Re: hacking a home with free technology and Debian
On 15/09/18 at 00:45 +0200, Daniel Pocock wrote:
> Hi everybody,
> I've got an interesting opportunity to completely replace all the
> sockets, lights, heating controls and appliances in my Dublin house with
> things that are free or easily hackable.
> Which direction are other people in the Debian and free software world
> going with such projects? Searching the wiki, the only significant page
> I found was a reference to X10 protocol
> Other people have mentioned having some success hacking proprietary
> devices that use Zigbee and ZWave.
> Can anybody comment on these or any other related technologies?
> Being more specific, at a bare minimum, I envisage having a small rack
> with a Debian server, smart power sockets to control things like the
> boiler and immersion heater and a range of lights around the house
> controlled centrally.
My experience in the world of home automation is that, when selecting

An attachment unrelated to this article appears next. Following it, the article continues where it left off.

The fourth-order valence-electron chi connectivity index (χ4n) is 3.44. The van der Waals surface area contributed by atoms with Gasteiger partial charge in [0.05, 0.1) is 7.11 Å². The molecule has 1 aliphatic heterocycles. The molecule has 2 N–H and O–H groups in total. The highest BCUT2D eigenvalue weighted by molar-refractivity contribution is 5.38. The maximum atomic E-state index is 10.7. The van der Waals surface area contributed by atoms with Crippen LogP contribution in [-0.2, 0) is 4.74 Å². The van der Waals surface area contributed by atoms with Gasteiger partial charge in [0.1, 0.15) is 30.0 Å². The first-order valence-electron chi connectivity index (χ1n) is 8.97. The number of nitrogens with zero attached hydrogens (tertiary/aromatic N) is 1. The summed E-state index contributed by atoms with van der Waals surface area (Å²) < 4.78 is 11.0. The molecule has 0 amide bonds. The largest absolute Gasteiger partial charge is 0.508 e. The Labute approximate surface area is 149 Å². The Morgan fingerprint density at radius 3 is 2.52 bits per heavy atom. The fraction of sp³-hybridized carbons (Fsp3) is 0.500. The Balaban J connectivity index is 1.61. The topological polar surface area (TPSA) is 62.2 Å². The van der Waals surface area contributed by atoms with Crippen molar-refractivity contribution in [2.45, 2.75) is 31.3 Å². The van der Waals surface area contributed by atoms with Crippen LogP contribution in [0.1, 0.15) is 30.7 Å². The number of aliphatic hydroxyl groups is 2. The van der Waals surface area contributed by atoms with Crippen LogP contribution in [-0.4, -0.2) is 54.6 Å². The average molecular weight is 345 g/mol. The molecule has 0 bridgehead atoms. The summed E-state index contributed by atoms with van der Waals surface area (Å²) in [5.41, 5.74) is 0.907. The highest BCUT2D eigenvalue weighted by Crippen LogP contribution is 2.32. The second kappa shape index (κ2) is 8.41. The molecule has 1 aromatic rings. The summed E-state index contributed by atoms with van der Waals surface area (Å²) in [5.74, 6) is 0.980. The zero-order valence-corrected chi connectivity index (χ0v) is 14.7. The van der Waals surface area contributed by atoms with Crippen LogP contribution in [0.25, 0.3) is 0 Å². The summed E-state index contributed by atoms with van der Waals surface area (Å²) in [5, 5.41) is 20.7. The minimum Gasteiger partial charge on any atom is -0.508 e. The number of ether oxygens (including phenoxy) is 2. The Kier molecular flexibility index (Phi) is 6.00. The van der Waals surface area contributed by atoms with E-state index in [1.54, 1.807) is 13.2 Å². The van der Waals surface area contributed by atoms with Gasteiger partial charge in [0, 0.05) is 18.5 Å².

the technology (X10, ZWave, etc.) you should look at the whole chain:
- whether you can find software to control it
- whether you can find hardware to control it (typically a RF transmitter
- whether you can find end devices (switches, thermometers, etc.) that
do what you need
Whether the protocol is open or not does not matter much, unfortunately.
What really matters is whether it has been sufficiently reverse
The fancy new technologies don't have that many end devices available,
or they are fairly expensive. (Or you might want to design your own
devices, but that's not something I was willing to do)
I've had some success with:
- software: domoticz (not in Debian, but Debian-friendly, and there's an
ITP). I mostly use it through its REST API to automate stuff or get data
(into a munin plugin for example)
- hardware controller:
+ a USB ZWave dongle
+ RFPlayer, a multi-protocol gateway that understands many
(proprietary) protocols (but the firmware is closed source). There's
another one on the market with a different set of protocols, called
- end devices:
Zwave remove switches (beware of the max power they can handle if you
want to control your heater), Oregon thermometers, OWL energy monitor,
Zwave and Deltia Dore "pilot wire" devices (for electric heaters controller),
roller shutters (note that there's two protocols on the market, and
only one of them has been reverse engineered).